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North Korea test fires ballistic missile designed for launch from submarine

North Korea launches ballistic missile

North Korea test-fired on Wednesday a type of ballistic missile intended to be launched from a submarine, South Korean and U.S. officials have said. It appeared to be the first test of a North Korean missile capable of being fired from underwater in three years, and it came just a couple days before the expected resumption of nuclear talks with the United States. 

A U.S. official told CBS News senior national defense correspondent David Martin that the North had conducted a land-based test of a mid-range, submarine launched ballistic missile — so it was not actually launched from a submarine.

The missile flew about 280 miles at a maximum altitude of 565 miles after liftoff from an unspecified place near the North's eastern coastal town of Wonsan, Seoul's Joint Chiefs of Staff said in a statement. The South Korean military said it was working with U.S. intelligence authorities to analyze the details of the launch.

In a statement issued by a State Department spokesperson, the U.S. called on North Korea "to refrain from provocations, abide by their obligations under UN Security Council Resolutions, and remain engaged in substantive and sustained negotiations to do their part to ensure peace and stability on the Korean Peninsula and achieve denuclearization." 

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Japan lodged an immediate protest against North Korea, saying at least part of the missile had landed inside the country's economic exclusive zone. If confirmed, it would be the first North Korean missile that has landed that close to Japan since November 2017.

"At the moment, it seems that one missile was launched and that split into two and fell. We are conducting analysis for details," Japanese Chief Cabinet Secretary Yoshihide Suga said at a news conference.   

During an emergency National Security Council meeting in South Korea, council members placed weight on the possibility that North Korea had tested a submarine-launched missile and expressed "strong concerns" over the North Korean move, according to South Korea's presidential office.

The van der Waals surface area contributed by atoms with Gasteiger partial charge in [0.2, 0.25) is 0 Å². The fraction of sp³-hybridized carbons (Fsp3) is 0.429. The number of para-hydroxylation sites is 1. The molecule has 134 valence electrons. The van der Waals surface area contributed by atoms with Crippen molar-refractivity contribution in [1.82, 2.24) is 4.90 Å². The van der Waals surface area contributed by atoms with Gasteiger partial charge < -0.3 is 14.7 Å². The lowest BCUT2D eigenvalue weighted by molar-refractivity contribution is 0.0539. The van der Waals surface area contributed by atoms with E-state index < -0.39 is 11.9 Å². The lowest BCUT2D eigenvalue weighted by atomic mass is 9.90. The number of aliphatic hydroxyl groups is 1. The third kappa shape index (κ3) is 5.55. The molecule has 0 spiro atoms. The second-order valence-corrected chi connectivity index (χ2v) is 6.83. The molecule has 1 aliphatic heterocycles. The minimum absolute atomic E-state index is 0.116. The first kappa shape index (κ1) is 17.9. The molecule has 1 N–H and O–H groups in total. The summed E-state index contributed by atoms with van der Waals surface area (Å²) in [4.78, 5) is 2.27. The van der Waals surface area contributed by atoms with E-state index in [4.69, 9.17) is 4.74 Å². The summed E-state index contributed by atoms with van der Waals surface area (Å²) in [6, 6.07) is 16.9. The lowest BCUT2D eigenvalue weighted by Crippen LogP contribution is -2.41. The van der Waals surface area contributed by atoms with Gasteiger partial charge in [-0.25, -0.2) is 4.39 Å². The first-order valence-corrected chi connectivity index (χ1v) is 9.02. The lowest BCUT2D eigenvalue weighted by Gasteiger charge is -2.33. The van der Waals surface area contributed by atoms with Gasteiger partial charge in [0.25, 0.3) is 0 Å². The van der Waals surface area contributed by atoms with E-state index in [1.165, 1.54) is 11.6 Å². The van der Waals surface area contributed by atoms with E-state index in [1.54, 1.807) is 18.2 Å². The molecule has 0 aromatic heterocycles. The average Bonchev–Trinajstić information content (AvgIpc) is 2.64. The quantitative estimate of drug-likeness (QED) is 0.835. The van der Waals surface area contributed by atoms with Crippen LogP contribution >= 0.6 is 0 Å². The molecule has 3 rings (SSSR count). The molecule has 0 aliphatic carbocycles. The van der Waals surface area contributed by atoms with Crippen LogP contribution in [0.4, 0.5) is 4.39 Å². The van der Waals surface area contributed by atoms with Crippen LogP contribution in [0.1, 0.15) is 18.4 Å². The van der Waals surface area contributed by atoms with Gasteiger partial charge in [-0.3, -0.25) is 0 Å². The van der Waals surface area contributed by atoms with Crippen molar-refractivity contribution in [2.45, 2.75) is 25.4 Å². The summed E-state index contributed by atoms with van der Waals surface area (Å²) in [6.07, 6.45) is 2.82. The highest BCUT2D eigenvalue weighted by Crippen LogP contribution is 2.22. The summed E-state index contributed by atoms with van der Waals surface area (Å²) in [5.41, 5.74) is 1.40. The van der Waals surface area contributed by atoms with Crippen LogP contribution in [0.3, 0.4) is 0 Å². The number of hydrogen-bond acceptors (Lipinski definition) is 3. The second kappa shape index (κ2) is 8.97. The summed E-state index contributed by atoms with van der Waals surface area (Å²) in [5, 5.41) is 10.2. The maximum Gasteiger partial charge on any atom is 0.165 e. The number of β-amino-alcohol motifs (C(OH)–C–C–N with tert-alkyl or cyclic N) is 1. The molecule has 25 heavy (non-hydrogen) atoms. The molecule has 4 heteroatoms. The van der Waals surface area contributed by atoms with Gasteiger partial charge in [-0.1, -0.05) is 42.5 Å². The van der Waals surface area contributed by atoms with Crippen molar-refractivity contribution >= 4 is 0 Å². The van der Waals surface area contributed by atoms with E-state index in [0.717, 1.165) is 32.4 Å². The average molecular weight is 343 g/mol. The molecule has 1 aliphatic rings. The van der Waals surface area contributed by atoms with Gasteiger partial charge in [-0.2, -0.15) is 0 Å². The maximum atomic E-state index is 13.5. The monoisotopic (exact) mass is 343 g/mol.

CBS News correspondent Ramy Inocencio reports the test launch was a significant escalation from the short-range missiles North Korea has tested so far this year. North Korea having the ability to launch missiles from submarines would be alarming because such weapons are harder to detect in advance. 

Many experts believe the North is trying to raise the stakes and ramp up pressure on the U.S. before their nuclear negotiators meet on Saturday. 

"The North is trying to convey a message that time is not on the side of the United States and that it could take a different path if the working-level talks don't go the way it wanted," Du Hyeogn Cha, a visiting scholar at Seoul's Asan Institute for Policy Studies, told The Associated Press. 

Stalled talks to resume

Nuclear negotiations have been at a standstill for months following a February summit between North Korean leader Kim Jong Un and President Trump in Hanoi, Vietnam. Those talks broke down after the U.S. rejected North Korean demands for broad sanctions relief in exchange for partially surrendering its nuclear capabilities.

But Mr. Trump and Kim met again in the Demilitarized Zone that divides the Korean Peninsula after the G7 summit at the end of June. Mr. Trump made a historic trip into North Korea, becoming the first serving U.S. president to cross the border. North Korea then resumed test-firing missiles in July. 

North Korea launches projectiles hours after it offers to resume talks with U.S.